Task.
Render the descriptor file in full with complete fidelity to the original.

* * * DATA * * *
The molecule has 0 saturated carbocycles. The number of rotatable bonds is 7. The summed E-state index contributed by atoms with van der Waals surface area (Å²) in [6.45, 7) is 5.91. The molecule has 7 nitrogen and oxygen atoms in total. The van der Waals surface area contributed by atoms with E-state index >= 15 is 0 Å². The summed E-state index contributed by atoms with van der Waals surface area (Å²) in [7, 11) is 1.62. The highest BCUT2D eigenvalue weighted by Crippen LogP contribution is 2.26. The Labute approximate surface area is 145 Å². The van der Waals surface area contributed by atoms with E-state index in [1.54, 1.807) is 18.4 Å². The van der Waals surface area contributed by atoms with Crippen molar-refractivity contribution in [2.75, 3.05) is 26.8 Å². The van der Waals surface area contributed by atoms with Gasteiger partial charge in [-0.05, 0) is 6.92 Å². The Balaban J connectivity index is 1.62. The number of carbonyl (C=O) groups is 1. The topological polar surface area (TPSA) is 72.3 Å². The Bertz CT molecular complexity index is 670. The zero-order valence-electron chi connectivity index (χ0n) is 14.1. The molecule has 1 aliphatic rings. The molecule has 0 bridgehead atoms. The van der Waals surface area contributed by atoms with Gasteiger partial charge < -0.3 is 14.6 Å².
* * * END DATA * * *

The molecule has 0 saturated carbocycles. The number of rotatable bonds is 7. The summed E-state index contributed by atoms with van der Waals surface area (Å²) in [6.45, 7) is 5.91. The molecule has 7 nitrogen and oxygen atoms in total. The van der Waals surface area contributed by atoms with E-state index >= 15 is 0 Å². The summed E-state index contributed by atoms with van der Waals surface area (Å²) in [7, 11) is 1.62. The highest BCUT2D eigenvalue weighted by Crippen LogP contribution is 2.26. The Labute approximate surface area is 145 Å². The van der Waals surface area contributed by atoms with E-state index in [1.54, 1.807) is 18.4 Å². The van der Waals surface area contributed by atoms with Crippen molar-refractivity contribution in [2.75, 3.05) is 26.8 Å². The van der Waals surface area contributed by atoms with Gasteiger partial charge in [-0.05, 0) is 6.92 Å². The Balaban J connectivity index is 1.62. The number of carbonyl (C=O) groups is 1. The topological polar surface area (TPSA) is 72.3 Å². The Bertz CT molecular complexity index is 670. The zero-order valence-electron chi connectivity index (χ0n) is 14.1. The molecule has 1 aliphatic rings. The molecule has 0 bridgehead atoms. The van der Waals surface area contributed by atoms with Gasteiger partial charge < -0.3 is 14.6 Å².